(Haider, 1996a) and is not recognized as an industry by the government. Most library
material is imported from the USA and UK, but due to financial constraints, libraries
cannot afford costly imported books.
Another related problem is the unrealistic profit-oriented behavior of booksellers:
they do not supply required books with reasonable profit. University libraries as a
group are considered better than the others (Pakistan, 1998), but no university library
in Pakistan can claim that it has a balanced stock, an up-to-date and exhaustive
specialized collection (Ahmad, 1984a). The rate of annual addition is quite poor, so
that most of the libraries are full of obsolete and irrelevant materials. Hardly have any
libraries developed a sizable collection of non-print materials (Ahmad, 1984b), while in
the case of journals, the situation is even more deplorable. Due to funding problems,
libraries have had to face drastic cuts in journal subscriptions and similarly their
collections lack standard reference works in almost all major fields of knowledge.
Energy sources are required by most social-technical systems. In the case of a library
system, electricity is needed to run all types of machines and to light reading and
work areas. Air conditioning in a library is a must for its proper functioning, but while
electricity is the most common form of energy input in libraries, Pakistan has been a
victim of extreme power crises. Electricity in Pakistan is not only expensive but also
unreliable with libraries having to bear power breaks, sometimes for many long hours.
Public sector libraries seldom have alternative power arrangements, and extreme heat
and humidity in summer and chilling cold in the winter season badly affect any
library system. Even energy in the sense of what is produced by human beings
(productivity) falls short of expectation. Attitudes and working habits are the major
obstacles: shortened working hours and low motivation result in a low production of
human energy.
Capital is defined as the buildings, machines, tools and equipment that are needed to
perform the processes of the system. The library system needs building, furniture,
typewriters, computers, microfilm readers, photocopiers and binding machinery and
so forth. Proper buildings are a basic need of libraries, but most Pakistani library
buildings are not up to the mark. Instead of purpose-built library buildings, some
colleges have converted classrooms, galleries and corridors into libraries. Buildings
are in need of repair and renovation (Haider, 1998b), and most libraries are suffering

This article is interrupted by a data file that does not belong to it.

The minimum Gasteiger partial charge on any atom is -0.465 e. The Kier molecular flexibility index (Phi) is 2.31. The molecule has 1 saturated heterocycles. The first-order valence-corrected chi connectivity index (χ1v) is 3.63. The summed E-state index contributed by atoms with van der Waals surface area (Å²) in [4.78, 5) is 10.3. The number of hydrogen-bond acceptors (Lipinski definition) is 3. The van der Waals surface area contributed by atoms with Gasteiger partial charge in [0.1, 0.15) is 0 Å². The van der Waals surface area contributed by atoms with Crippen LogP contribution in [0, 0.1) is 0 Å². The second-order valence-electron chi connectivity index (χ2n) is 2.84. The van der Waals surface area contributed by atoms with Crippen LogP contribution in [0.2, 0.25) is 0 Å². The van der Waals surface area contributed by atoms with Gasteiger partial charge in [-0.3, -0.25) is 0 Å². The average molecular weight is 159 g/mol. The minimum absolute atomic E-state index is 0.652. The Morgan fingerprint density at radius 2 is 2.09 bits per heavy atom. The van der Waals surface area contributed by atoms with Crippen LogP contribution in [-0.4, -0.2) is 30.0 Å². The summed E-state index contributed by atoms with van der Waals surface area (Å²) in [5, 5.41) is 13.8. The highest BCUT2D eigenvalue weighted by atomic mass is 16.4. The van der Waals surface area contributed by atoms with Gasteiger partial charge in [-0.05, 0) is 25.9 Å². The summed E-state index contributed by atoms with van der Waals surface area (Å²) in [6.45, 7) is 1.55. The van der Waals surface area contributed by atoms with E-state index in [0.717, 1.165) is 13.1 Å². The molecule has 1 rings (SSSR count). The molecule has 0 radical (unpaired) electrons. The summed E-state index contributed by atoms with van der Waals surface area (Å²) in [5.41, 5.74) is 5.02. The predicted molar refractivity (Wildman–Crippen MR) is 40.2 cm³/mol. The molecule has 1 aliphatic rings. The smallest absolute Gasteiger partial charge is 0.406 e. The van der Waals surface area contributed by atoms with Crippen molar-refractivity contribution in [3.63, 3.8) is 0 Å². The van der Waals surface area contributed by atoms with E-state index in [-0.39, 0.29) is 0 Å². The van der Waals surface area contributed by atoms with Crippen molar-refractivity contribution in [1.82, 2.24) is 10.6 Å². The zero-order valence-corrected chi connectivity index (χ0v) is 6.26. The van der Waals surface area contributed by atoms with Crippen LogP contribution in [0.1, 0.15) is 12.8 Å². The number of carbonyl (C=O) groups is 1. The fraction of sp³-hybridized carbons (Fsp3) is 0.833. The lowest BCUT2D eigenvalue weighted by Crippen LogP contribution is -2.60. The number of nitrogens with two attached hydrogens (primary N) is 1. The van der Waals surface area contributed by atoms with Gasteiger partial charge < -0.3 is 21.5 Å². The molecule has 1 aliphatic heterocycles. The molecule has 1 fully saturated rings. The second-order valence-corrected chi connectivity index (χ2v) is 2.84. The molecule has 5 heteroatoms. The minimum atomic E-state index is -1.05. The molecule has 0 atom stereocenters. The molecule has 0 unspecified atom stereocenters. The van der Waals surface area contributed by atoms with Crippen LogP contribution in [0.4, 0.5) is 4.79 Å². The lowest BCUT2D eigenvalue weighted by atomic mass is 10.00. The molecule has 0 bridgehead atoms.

from an acute shortage of space. They generally fail to make an adequate provision of
places for stock, staff and readers, while proper atmospheric conditions in terms of
temperature, humidity, ventilation, noise and removal of dust and other impurities in
the air are not provided. Due to the growing cost of energy, libraries cannot afford air-
conditioning systems (Ahmad, 1984b). Libraries also lack quick and easy commu-
nication facilities such as telephone, fax, and email, which may partially block the
feedback to the system.
Finance is needed to procure all required inputs to the system. Money is required to
buy services of people, materials, energy, capital, and knowledge. Low financial
support is one of the major factors that has hindered library development in Pakistan.
Academic and special libraries are financed by their parent organizations and
comparatively, special libraries get better financial support than other types of
Libraries in
libraries. But there is not enough support for public libraries: these are normally
supported by the provincial and local governments, but there are no standards and
guidelines for library funding, so the provincial and local governments allocate very
little resources for libraries. Financial support for college libraries is also inadequate,
but financial support available for university libraries is somewhat better. There are
two major reasons for poor library funding in Pakistan:
(1) the poor state of the economy and
(2) low priority given to libraries by the government.
People and material inputs have been greatly affected due to poor library funding.
Due to the devaluation of the Pakistani Rupee and the rapidly growing cost of
materials, it is very difficult for libraries to provide adequate services with meager
financial support, while self-generation of income or alternative funding plan remains
rare in libraries. Similarly, most library staff do not engage in fund-raising activities.
A library system processes its key inputs through technical operations, and
transforms them into products having added utility for its users. This process occurs